Elizabeth May's roadmap out of the mess

By Aaren Madden, July 2011

George Monbiot says environmentalists don’t have a clear vision of how to stop wrecking the planet. Elizabeth May says she does.


It just so happened that the day Elizabeth May became the first Green elected to parliament in Canada, the prominent UK environmentalist and writer George Monbiot wrote a column in which he argued that, as a movement, environmentalism is, well, lost. “None of us yet has a convincing account of how humanity can get out of this mess,” he laments in The Guardian piece titled, “The Lost World.” Calling for clarity and realistic discourse, he asked, “Where is the clear vision that can resist the planet-wrecking project?”

Elizabeth May was holding court in the centre of her bright and buzzing Sidney office the day I asked her Monbiot’s question. Leaning on a cane but radiant with the outcome of the still-recent election, she recalled her first acquaintance with Monbiot as team-mates for the Munk Debates on Climate Change in Toronto back in 2009, against Bjorn Lomborg and Nigel Lawson. “It was quite grim,” she said (see for yourself online). Days later in Copenhagen, she and Monbiot communicated frequently over the course of the UN Climate Change Conference.

In his May 2 column, and another on May 5, Monbiot, who is also the author of Heat: How to Stop the Planet Burning, suggested that, among environmentalists, there are three types of responses to the mess we’re in: There are those who try to accommodate a growth-based economy while becoming carbon-free with alternative energy sources; those who prefer “radical downsizing” to a land-based economy; and those who foresee economic collapse as an inevitable solution—“our doom is our salvation.”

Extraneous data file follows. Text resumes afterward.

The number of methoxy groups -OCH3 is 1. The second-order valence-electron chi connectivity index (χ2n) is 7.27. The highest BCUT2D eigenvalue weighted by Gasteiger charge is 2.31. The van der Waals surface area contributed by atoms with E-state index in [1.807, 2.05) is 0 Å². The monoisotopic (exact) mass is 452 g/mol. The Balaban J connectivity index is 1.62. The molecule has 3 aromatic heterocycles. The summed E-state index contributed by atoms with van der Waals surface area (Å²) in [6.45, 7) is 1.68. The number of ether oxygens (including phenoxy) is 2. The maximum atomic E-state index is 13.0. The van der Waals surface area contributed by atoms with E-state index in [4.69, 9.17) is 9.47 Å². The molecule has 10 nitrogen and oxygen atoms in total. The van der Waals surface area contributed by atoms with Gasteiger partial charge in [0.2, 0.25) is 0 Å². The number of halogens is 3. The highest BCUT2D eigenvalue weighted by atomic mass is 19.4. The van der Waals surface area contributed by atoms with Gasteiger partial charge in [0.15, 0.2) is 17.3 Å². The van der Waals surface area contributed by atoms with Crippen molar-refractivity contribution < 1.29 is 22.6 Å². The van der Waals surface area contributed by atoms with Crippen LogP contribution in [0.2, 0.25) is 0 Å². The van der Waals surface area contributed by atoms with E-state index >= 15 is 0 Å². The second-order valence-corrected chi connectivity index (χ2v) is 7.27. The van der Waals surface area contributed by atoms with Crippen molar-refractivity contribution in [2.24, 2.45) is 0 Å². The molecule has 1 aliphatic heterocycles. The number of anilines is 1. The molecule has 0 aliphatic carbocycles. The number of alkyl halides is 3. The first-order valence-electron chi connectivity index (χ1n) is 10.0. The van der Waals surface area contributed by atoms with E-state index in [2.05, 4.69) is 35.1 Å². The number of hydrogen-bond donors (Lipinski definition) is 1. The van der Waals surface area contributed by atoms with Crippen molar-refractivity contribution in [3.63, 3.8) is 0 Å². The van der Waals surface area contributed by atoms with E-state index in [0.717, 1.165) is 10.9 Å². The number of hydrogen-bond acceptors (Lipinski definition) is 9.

Each approach is riddled with its own crippling conundrums, wrote Monbiot. A system demanding perpetual economic growth cannot be “accommodated.” Any allowance for growth, including by renewables, simply leads to more growth—and more environmental problems. Britain’s goal of becoming carbon-free by 2030, for example, will be Sisyphean: “Growth then ensures that we have to address the problem all over again by 2050, 2070, and so on,” he observed. A steady state economy is the answer, but politically implausible.

As for returning to a land-based economy, how do we provide for manufacturing, even of basics like bricks and soap, at our current world population, not to mention the tough sell to your average entitled First World citizen? And collapse, Monbiot’s third response, just means we grab more furtively. “In East Africa,” he wrote, “ I’ve seen how, when supplies of paraffin or kerosene are disrupted, people don’t give up cooking; they cut down more trees.” 

“The problem we face,” Monbiot continued, “is not that we have too little fossil fuel, but too much. As oil declines, economies will switch to tar sands, shale gas and coal; as accessible coal declines, they’ll switch to ultra-deep reserves.” (It’s playing out in Canada and elsewhere now.)

Elizabeth May, as a long-time environmentalist who has authored seven books, including How to Save the World in your Spare Time, Global Warming for Dummies and Losing Confidence: Power, Politics and the Crisis in Canadian Democracy, seemed like the obvious Canadian to turn to for insight into the quandary Monbiot posed. But, though they share a deep mutual respect (he recently lambasted The Globe and Mail’s Margaret Wente in May’s defence), May doesn’t share Monbiot’s perspective in this case. “There are an awful lot of roadmaps for how we get out,” she assured me. She suggested the Vision Green platform as “a really down-to-earth way to get from where we are to a post-carbon economy while building jobs and building resilient, healthy communities all at the same time.”